Review: King Charles III @ Oxford Playhouse

This review was originally written for The Reviews Hub

It has been pronounced by critics and audiences alike, confirmed by hosts of awards, and emphasised by transfers to the West End and Broadway, but it is worth saying once more that Mike Bartlett’s King Charles III is an astonishing play. Imagining the not-so-distant future when the death of Elizabeth II finally pushes the Prince Of Wales onto the throne, it is a grand, sweeping saga that confronts the issue of monarchy in modern Britain head on, leaving one reeling from sheer thought. It is Shakespearean in scope and theme, provocative in form and content, and utterly captivating throughout: a Richard II for the 21st Century.

The Queen Is Dead. Long Live The King. Bartlett presents us with an ageing Charles (Robert Powell) struggling with his new role in the weeks after his mother’s death. Confronted by a Labour Prime Minister (an unapologetically Welsh Tim Treloar) demanding he put the final seal on a new law restricting the freedom of the press, he asks Parliament to reconsider the matter instead. This triggers a conflict between State and Crown over the role of the monarch, which rapidly escalates into a mini-Civil War that takes place across the nation, from Buckingham Palace to a late-night kebab shop.

Battle-lines are drawn. William (Ben Righton) and Kate (Jennifer Bryden) are slowly sucked into the turmoil, as are Harry (Richard Glaves) and his feisty republican girlfriend Jess (Lucy Phelps). Ghosts of Diana (Beatrice Walker) rear their heads, a slippery Leader of the Opposition (Giles Taylor) greases his way around the stage, and a haughty Camilla (Penelope Beaumont) stands unloved by all. Bartlett avoids stereotyping entirely, providing a host of entirely three-dimensional characters, each rich with detail and flooded with their own tangible concerns.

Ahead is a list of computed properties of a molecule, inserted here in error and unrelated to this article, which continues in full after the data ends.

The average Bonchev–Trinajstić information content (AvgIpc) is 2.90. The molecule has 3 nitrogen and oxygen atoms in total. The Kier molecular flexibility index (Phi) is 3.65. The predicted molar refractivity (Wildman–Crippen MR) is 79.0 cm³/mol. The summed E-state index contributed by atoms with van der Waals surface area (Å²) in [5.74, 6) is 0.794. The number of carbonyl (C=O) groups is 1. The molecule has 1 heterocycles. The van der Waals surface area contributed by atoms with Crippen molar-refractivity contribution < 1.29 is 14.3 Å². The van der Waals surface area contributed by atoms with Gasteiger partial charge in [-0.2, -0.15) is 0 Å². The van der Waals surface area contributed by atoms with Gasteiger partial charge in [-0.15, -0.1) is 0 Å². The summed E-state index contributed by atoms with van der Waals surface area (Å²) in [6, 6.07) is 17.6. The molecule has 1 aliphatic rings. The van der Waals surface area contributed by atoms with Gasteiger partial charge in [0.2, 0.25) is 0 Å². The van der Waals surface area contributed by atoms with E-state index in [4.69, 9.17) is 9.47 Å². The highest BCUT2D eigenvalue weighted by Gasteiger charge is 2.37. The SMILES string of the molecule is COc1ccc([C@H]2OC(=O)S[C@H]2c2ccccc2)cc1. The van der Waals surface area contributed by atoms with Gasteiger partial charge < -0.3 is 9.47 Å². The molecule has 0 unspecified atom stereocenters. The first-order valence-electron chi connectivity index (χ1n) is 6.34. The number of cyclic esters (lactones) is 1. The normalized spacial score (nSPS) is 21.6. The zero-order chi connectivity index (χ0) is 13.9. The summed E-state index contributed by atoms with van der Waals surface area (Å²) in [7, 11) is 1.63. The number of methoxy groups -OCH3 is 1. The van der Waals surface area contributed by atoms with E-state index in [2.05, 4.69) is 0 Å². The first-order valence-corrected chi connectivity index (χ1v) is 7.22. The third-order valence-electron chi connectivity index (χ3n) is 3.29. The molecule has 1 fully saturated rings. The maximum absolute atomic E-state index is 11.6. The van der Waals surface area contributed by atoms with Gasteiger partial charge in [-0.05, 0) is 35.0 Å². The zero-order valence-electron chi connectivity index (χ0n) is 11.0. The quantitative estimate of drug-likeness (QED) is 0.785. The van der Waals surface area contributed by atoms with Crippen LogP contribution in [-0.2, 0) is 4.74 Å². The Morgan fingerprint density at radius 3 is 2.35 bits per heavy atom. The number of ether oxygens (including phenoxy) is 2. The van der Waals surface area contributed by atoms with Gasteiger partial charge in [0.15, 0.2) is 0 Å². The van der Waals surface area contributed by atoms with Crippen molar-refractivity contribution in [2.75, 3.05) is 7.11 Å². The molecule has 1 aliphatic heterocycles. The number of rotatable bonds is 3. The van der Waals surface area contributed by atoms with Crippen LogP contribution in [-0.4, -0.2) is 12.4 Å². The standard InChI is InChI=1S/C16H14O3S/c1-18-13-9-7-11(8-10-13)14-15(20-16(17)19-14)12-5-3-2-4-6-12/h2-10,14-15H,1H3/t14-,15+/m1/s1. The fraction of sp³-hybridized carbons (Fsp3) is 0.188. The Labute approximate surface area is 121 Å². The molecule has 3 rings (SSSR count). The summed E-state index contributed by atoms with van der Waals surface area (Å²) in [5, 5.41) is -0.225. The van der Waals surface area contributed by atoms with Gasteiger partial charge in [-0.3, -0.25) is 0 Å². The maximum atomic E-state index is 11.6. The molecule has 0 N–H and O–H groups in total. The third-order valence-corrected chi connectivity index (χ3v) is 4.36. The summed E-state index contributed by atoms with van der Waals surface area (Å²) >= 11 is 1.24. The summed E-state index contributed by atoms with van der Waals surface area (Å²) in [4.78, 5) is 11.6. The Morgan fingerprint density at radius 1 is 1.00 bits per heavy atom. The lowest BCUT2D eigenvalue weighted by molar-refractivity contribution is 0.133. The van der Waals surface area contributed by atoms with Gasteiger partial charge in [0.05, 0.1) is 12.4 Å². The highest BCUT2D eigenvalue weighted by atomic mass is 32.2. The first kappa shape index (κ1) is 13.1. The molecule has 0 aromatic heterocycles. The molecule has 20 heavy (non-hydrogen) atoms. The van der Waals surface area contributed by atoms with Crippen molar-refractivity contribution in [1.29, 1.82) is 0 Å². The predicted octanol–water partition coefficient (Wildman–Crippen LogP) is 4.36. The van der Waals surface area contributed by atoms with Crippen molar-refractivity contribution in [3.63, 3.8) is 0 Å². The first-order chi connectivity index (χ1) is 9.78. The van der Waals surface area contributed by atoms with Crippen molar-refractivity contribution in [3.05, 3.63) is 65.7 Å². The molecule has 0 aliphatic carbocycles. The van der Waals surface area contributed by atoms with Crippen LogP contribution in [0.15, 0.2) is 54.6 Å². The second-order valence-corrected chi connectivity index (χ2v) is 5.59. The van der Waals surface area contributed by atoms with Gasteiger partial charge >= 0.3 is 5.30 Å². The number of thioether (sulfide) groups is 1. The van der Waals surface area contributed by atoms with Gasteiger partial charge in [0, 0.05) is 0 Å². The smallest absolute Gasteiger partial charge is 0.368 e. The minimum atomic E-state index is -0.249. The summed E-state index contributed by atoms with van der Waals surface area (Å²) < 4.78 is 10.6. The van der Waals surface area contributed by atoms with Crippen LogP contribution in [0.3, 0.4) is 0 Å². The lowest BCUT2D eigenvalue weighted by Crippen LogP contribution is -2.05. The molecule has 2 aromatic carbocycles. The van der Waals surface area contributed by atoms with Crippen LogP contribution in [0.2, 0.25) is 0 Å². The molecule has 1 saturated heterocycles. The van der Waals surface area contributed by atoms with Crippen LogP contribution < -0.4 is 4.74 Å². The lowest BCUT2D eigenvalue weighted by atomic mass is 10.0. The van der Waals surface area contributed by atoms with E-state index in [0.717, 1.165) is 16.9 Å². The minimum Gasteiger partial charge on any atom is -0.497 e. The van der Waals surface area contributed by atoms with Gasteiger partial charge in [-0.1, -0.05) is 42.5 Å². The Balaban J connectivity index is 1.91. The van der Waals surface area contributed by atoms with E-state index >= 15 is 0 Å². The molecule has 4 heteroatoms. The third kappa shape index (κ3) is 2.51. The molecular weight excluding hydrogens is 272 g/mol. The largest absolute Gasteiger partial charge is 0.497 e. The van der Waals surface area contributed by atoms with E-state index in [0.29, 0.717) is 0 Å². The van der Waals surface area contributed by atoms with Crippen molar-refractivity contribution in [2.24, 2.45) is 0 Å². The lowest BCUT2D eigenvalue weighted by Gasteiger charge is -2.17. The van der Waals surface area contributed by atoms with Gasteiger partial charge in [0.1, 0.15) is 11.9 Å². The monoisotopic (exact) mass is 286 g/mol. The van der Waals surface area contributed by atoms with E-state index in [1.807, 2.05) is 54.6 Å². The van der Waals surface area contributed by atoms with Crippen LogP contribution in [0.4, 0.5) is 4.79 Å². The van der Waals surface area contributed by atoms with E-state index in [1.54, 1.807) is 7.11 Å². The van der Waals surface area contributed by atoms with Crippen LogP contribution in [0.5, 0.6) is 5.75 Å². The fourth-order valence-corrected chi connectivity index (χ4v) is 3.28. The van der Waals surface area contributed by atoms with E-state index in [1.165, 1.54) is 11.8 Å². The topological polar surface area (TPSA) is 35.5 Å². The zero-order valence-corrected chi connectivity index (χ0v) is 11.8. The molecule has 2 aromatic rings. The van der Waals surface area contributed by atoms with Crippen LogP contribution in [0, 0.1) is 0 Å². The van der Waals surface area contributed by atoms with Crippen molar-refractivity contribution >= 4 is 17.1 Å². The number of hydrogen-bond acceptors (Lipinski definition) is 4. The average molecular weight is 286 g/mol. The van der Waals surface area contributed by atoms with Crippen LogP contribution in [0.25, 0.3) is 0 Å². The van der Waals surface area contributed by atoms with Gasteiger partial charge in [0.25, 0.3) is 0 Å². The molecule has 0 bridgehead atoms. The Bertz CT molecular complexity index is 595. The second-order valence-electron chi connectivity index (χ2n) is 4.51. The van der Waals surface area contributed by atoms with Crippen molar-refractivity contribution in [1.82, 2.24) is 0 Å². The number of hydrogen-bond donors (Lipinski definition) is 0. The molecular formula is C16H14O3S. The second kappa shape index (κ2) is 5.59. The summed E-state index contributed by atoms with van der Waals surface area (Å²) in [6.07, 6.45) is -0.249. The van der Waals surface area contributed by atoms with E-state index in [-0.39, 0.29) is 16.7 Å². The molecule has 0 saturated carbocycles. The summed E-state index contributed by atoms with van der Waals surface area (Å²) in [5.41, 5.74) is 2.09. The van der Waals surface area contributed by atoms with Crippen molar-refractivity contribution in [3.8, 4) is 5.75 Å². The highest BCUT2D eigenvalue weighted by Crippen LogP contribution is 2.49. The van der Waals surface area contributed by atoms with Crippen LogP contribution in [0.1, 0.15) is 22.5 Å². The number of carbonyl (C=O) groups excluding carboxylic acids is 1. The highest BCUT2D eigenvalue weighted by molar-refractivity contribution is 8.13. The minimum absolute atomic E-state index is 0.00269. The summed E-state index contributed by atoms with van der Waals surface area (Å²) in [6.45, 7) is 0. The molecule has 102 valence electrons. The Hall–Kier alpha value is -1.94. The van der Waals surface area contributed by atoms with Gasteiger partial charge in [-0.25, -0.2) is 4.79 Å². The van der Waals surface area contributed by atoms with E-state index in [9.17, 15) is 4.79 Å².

Like Shakespeare, Bartlett alternates between verse and prose, but neither feels remotely incongruous. His dialogue is dazzlingly articulate and his soliloquies profound. Most remarkable of all, however, is how perfectly poised his play is. Every plot twist, every argument and every line fall perfectly into place, creating a deeply resonant piece of theatre that asks important questions in crystal clear fashion.

Every performance is finely calibrated, and the company provide a masterclass in understatement. Powell, taking over the title role from Tim Pigott-Smith for the production’s UK tour, is visibly conflicted beneath his stubborn, yet polite, exterior. Treloar’s stridence hints at the temper raging beneath his politician’s smile, Glaves’ Harry is convincingly lovelorn, and Righton and Bryden supply two beautiful performances as the Duke and Duchess of Cambridge. He is the upright defender of tradition, she the unpertubed schemer; together they are a formidable team. It is only in the second half, when the political situation deteriorates drastically, with the family itself gradually torn apart, that emotions boil to the surface in a devastating final hour.

One could say much more about Rupert Goold’s production. Essays gushing with praise could be written about his direction, about Tom Scutt’s stark design, Jon Clark’s lighting and Jocelyn Pook’s score. All are superlative, and knit together with a sterling set of performances and a phenomenal script to create theatre that thrills, entertains and challenges all at once. Plays like this do not come around very often. King Charles III is worthy of the highest compliment one is able to give; it is quite simply essential viewing.



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